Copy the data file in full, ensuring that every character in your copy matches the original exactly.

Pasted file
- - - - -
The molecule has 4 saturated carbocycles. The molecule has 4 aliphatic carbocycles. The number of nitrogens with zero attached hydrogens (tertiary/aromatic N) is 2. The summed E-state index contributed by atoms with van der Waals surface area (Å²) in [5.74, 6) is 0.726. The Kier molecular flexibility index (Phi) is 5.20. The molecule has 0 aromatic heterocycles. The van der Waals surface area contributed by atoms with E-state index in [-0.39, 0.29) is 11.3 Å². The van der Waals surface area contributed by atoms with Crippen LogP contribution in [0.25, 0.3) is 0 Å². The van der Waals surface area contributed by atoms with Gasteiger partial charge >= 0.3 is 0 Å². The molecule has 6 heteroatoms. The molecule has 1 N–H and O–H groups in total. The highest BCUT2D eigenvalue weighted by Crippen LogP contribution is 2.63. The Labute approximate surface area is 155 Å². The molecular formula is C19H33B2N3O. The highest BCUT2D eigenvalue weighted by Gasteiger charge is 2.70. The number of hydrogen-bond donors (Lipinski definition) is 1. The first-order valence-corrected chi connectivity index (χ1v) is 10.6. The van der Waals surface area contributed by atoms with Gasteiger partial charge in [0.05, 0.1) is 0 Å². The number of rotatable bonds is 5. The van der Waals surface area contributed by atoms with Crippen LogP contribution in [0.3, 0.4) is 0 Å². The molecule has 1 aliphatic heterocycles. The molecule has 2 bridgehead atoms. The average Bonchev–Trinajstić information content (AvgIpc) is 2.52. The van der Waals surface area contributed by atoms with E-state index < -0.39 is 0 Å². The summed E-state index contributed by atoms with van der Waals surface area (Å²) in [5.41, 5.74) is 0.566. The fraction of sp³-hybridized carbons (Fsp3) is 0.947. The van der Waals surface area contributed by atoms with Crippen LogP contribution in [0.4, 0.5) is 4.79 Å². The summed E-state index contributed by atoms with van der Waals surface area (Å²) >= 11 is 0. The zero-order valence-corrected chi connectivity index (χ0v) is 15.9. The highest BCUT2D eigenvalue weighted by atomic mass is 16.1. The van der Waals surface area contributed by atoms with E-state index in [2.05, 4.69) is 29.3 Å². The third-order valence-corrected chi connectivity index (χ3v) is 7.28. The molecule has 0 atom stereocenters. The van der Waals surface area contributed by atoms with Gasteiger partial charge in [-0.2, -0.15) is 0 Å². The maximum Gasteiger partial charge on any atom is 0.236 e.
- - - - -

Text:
The molecule has 4 saturated carbocycles. The molecule has 4 aliphatic carbocycles. The number of nitrogens with zero attached hydrogens (tertiary/aromatic N) is 2. The summed E-state index contributed by atoms with van der Waals surface area (Å²) in [5.74, 6) is 0.726. The Kier molecular flexibility index (Phi) is 5.20. The molecule has 0 aromatic heterocycles. The van der Waals surface area contributed by atoms with E-state index in [-0.39, 0.29) is 11.3 Å². The van der Waals surface area contributed by atoms with Crippen LogP contribution in [0.25, 0.3) is 0 Å². The van der Waals surface area contributed by atoms with Gasteiger partial charge >= 0.3 is 0 Å². The molecule has 6 heteroatoms. The molecule has 1 N–H and O–H groups in total. The highest BCUT2D eigenvalue weighted by Crippen LogP contribution is 2.63. The Labute approximate surface area is 155 Å². The molecular formula is C19H33B2N3O. The highest BCUT2D eigenvalue weighted by Gasteiger charge is 2.70. The number of hydrogen-bond donors (Lipinski definition) is 1. The first-order valence-corrected chi connectivity index (χ1v) is 10.6. The van der Waals surface area contributed by atoms with Gasteiger partial charge in [0.05, 0.1) is 0 Å². The number of rotatable bonds is 5. The van der Waals surface area contributed by atoms with Crippen LogP contribution in [0.3, 0.4) is 0 Å². The molecule has 1 aliphatic heterocycles. The molecule has 2 bridgehead atoms. The average Bonchev–Trinajstić information content (AvgIpc) is 2.52. The van der Waals surface area contributed by atoms with E-state index < -0.39 is 0 Å². The summed E-state index contributed by atoms with van der Waals surface area (Å²) in [5.41, 5.74) is 0.566. The fraction of sp³-hybridized carbons (Fsp3) is 0.947. The van der Waals surface area contributed by atoms with Crippen LogP contribution in [0.4, 0.5) is 4.79 Å². The summed E-state index contributed by atoms with van der Waals surface area (Å²) >= 11 is 0. The zero-order valence-corrected chi connectivity index (χ0v) is 15.9. The highest BCUT2D eigenvalue weighted by atomic mass is 16.1. The van der Waals surface area contributed by atoms with E-state index in [2.05, 4.69) is 29.3 Å². The third-order valence-corrected chi connectivity index (χ3v) is 7.28. The molecule has 0 atom stereocenters. The van der Waals surface area contributed by atoms with Gasteiger partial charge in [-0.2, -0.15) is 0 Å². The maximum Gasteiger partial charge on any atom is 0.236 e.